Many Rivers to Cross

By Kelly, Martyn | The Independent (London, England), June 17, 1996 | Go to article overview
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Many Rivers to Cross


Kelly, Martyn, The Independent (London, England)


Last summer, the people of north-east England saw a whiteelephantfinally change into a useful beast of burden. While their neighbours to the south and west - not to mention most of central and southern England - suffered drought orders, the lawns of Northumbria remained lush and green. The reason? Kielder Water, the largest reservoir in Europe, plus a pipeline that enables water from Kielder to be pumped to rivers in the region.

"At the time it was completed it was seen as a white elephant because the industrial expansion of Teesside, whose demand it was built to meet, never materialised," explains Andrew Panting of Northumbria Water. "I think it is fair to say that for the first eight years, through to about 1990, it wasn't used a great deal. Since then it has really come into its own, being used more each year than the previous one, to the point at which last year it was playing a vital role in keeping the rivers Tyne, Derwent and Wear topped up. If we hadn't had Kielder Water then, the situation in the North-east would have been potentially worse than that in Yorkshire."

Even at the end of the summer, Kielder Water, with a capacity of 200 billion litres, was still almost 80 per cent full. This compared with only 11 per cent in some of the worst affected reservoirs of West Yorkshire.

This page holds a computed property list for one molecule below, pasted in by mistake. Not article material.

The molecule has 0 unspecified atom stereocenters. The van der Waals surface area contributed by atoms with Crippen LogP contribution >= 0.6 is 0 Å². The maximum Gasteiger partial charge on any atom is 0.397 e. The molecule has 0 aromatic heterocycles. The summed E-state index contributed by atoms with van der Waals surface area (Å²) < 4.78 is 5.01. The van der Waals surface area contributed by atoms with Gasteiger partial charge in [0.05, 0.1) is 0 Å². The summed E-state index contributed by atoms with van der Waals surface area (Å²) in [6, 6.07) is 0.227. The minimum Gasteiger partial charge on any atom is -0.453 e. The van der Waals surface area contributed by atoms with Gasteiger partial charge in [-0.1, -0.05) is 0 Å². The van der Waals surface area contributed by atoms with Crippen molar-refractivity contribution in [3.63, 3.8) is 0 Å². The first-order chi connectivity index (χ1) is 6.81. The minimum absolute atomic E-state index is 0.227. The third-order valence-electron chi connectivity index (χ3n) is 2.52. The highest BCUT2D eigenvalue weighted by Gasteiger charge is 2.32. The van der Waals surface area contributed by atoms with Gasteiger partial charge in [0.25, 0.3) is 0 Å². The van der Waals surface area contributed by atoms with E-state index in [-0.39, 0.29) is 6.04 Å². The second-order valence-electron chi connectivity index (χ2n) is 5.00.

Not surprisingly, then, Yorkshire Water spent much of last summer casting wistful glances towards their friends in the North. They spent pounds 27m bringing in tankerloads of water - 300 a day at the peak - from Teesside. This year they plan to go one step further by building a permanent pipeline to take water from the River Tees, near Darlington, 13km to the river Wiske, a tributary of the Swale. From there it will flow down the rivers Swale, Ure and Ouse and through another 23km of new pipes to a water treatment centre near York before arriving in the Yorkshire water mains.

By the time the water arrives in York it will have travelled in three separate river systems: the North Tyne, Tees and Swale-Ouse. Working out exactly what impact this will have on each river is not easy. "There has been remarkably little written on water transfers," comments Chris Gibbons of the University of Northumbria, who recently completed a PhD on the ecological effects of the Kielder scheme. "There seem to be a lot of hurried proposals for transfers now and next to no pre-impact studies at all."

Generalisations about the effect of transfers are difficult. "It all depends upon the differences between the donor system and the receiving system," Gibbon explains. His own studies showed that the effects of releases of Kielder water on the River Wear were slight because the two rivers are, chemically, very similar. "The water quality issues are more related to the sorts of changes that occur within the transfer tunnel," he explains.

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